Well, isn’t this interesting: The Michigan Womyn’s Music Festival is drawing to a close after 40 years. I remember getting a flyer for this when I worked in Columbus, when the festival must have been in its near-infancy and spelling “women” with a y was considered real transgressive stuff.
Later on I wrote about it for a magazine here, and interviewed the founder and head honchess, Lisa Vogel. It was pretty clear there were already some deep divisions within the tribe, although at the time the transgender issue, which is apparently what brought the fest to its knees for good, hadn’t emerged in the mainstream. At the time, I was more agog that they banned male children from the main grounds, and by children I mean any boy over the age of 5. Vogel patiently explained that for the sort of women attracted to a four-day, all-female music and arts fest held in the middle of Nowhere, Michigan, it is a genuine, almost physical relief to not have to see or even think about the other gender. I get it; it takes all kinds, and while these women aren’t my kind, I respect their right of free association. It must have sucked to be one of those who had a boy child to look after, that’s all. They are confined to a separate boys campsite. Probably had plenty of fun there, but.
The real split came over the organizers’ rules restricting the festival to “womyn-born-womyn,” which is evidently a big split among feminists well to the left of me. The New Yorker had a thoughtful piece about it last summer, and Vogel is quoted:
Michfest, as it’s called, takes place every August, on six hundred and fifty acres of land in the woods east of Lake Michigan. Lisa Vogel founded it in 1976, when she was a nineteen-year-old Central Michigan University student, and she still runs it. The music, Vogel says, is only part of what makes Michfest important. Each year, several thousand women set up camp there and find themselves, for a week, living in a matriarchy. Meals are cooked in kitchen tents and eaten communally. There are workshops and classes. Some women don extravagant costumes; others wear nothing at all. There is free child care and a team to assist disabled women who ordinarily cannot go camping. Vogel describes the governing ethos as “How would a town look if we actually got to decide what was important?”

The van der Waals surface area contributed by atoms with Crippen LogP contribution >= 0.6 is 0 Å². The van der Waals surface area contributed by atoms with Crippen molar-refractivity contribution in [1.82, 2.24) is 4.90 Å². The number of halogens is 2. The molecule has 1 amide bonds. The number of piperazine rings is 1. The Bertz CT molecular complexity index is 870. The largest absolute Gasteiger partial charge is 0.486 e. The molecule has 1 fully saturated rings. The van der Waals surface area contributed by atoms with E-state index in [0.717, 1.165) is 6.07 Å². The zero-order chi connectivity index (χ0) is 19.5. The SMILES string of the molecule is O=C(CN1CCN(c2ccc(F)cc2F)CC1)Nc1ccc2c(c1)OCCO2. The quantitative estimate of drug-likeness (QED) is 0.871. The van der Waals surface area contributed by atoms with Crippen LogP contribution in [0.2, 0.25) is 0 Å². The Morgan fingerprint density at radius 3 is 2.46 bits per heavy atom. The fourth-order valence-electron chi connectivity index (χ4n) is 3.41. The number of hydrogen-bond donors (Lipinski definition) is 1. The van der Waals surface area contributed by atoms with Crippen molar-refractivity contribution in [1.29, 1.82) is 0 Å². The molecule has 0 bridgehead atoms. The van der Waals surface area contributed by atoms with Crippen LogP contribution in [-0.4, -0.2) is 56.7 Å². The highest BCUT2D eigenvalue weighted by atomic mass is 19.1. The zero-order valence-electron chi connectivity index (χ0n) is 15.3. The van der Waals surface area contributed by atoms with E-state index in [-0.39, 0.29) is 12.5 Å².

She told me, “There’s something that I experience on the land when I walk at night without a flashlight in the woods and recognize that for that moment I feel completely safe. And there’s nowhere else I can do that.” She continued, “If, tomorrow, we said everyone is welcome, I’m sure it would still be a really cool event, but that piece that allows women to let down their guard and feel that really deep sense of personal liberation would be different, and that’s what we’re about.”
I feel passionately about a great many things, but this isn’t one of them. You have to respect those who do, however, even if it may seem a bit, oh, much. I’m glad my ideology is still a little more flexible.
For now, anyway.
Another big rewrite today, another just-plain-write tomorrow. So how about some writing by someone else?
Did you know there are kosher kitchen gloves? Well, there are. Speaking of rigid.
You know Jay-Z has been living in the bubble too long when he launches his “better for artists” streaming service by parading a bunch of his millionaire friends up on that stage and having them get all windy about Art. Predictably, Tidal is tanking.
And so am I. Happy weekend, all. I plan to sleep.